Bench Memos


Richard Sander’s Fight with the California Bar

George Leef has a fine essay here on Richard Sander’s fight with the California state bar. Professor Sander has done great work over the years documenting the “mismatch” effect of racial preferences — that is, how university admission of students with significantly lower qualifications than the rest of the student body results in those students struggling at the school. They are less likely to graduate, get lower grades, and are more likely to switch majors. In the case of law-school students, they are are also less likely to pass the bar, so that we actually have fewer black lawyers now than had there been no affirmative action. Unintended consequences, indeed.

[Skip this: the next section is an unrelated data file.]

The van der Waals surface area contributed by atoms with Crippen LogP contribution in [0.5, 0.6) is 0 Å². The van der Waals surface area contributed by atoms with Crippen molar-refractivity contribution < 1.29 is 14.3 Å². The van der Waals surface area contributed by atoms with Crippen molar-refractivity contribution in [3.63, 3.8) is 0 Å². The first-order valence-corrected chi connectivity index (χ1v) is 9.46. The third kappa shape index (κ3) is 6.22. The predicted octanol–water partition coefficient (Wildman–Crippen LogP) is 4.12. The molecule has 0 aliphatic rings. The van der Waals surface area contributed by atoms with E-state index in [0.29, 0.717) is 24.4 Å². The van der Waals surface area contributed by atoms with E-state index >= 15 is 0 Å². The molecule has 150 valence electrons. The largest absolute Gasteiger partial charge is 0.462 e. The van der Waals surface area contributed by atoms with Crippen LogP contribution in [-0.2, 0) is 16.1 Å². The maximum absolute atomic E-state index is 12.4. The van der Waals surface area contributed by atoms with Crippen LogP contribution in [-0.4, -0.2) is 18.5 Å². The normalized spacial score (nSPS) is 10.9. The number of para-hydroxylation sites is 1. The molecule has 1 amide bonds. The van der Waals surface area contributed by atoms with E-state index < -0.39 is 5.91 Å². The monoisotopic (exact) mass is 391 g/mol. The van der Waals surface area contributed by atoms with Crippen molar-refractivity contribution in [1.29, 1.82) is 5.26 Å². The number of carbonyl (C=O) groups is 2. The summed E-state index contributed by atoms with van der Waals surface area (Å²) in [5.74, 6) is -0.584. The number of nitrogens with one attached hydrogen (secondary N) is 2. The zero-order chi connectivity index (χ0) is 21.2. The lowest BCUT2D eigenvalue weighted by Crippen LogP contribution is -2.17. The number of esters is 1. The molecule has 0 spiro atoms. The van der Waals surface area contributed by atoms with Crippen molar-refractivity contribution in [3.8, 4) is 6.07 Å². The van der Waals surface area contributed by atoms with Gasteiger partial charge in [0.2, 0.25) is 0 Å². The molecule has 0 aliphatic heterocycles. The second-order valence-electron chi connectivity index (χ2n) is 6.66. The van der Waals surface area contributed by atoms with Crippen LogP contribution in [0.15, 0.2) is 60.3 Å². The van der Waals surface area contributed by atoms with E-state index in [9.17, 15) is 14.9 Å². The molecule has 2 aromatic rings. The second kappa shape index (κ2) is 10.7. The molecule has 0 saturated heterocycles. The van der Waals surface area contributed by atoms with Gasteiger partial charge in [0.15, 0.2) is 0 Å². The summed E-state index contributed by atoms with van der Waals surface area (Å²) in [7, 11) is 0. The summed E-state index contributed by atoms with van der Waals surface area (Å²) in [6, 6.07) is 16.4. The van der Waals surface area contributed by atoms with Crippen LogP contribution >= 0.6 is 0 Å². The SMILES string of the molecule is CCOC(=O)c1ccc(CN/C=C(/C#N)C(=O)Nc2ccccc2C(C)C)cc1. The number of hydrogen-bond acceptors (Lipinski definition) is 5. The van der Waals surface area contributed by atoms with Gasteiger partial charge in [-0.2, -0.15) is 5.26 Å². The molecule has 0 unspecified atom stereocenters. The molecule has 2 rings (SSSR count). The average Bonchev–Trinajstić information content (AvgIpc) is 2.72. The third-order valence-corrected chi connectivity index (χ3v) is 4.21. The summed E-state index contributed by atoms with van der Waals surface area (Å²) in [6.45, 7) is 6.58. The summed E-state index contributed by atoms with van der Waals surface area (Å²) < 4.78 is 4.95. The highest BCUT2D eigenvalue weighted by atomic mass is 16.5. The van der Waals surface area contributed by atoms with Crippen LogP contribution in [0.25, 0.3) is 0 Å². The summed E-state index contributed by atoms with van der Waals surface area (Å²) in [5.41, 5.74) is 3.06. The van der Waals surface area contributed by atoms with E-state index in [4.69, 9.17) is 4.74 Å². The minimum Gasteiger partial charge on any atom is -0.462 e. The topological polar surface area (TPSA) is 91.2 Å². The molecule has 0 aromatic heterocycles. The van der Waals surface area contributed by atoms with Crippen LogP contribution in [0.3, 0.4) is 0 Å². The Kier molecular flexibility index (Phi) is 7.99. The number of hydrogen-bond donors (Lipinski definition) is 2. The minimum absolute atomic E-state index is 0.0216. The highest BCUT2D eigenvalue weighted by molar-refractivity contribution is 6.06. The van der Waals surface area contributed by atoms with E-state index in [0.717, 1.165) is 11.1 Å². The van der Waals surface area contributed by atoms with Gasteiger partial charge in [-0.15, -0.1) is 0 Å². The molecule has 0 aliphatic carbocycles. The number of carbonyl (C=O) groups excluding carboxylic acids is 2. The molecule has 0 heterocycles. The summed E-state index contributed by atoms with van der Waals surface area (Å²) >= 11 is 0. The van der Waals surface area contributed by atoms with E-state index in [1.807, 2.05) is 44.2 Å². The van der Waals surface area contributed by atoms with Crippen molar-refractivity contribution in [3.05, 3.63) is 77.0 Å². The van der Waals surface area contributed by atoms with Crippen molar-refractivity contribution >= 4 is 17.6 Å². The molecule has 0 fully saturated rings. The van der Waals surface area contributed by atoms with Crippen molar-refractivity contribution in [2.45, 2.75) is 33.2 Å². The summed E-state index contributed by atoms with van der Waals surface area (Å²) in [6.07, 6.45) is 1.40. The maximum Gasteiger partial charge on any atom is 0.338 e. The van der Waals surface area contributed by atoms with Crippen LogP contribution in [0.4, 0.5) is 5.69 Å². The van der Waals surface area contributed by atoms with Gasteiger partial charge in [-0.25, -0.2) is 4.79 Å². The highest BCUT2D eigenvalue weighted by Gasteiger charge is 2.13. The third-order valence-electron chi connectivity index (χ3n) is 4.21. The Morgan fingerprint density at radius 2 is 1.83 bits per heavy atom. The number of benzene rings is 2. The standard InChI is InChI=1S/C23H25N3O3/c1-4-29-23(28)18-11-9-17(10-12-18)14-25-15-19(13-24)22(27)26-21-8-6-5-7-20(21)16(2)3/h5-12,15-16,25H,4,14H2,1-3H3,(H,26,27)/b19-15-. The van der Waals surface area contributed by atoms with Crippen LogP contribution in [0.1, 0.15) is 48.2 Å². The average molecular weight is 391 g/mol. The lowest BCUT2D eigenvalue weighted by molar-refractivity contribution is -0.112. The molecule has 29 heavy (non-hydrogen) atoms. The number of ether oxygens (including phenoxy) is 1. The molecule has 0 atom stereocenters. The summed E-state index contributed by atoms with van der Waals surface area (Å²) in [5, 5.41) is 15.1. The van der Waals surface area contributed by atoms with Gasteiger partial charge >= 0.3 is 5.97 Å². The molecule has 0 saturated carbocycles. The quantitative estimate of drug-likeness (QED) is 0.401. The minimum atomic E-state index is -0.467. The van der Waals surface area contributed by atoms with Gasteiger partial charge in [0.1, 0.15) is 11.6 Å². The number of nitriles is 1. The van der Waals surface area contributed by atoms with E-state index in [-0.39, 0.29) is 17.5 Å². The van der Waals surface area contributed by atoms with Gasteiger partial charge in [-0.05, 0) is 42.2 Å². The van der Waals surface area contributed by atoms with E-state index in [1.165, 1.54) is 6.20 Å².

Professor Sander wants to continue his work in this area by looking at the bar passage rate in California, but the politically correct state bar there is having none of it. It has refused to share the relevant data, even though Sander has made clear that he’s happy to have all personal information redacted. Unsurprisingly — since all involved are lawyers or would-be lawyers — the matter is now in court. Mr. Leef’s essay relates the disturbing story.

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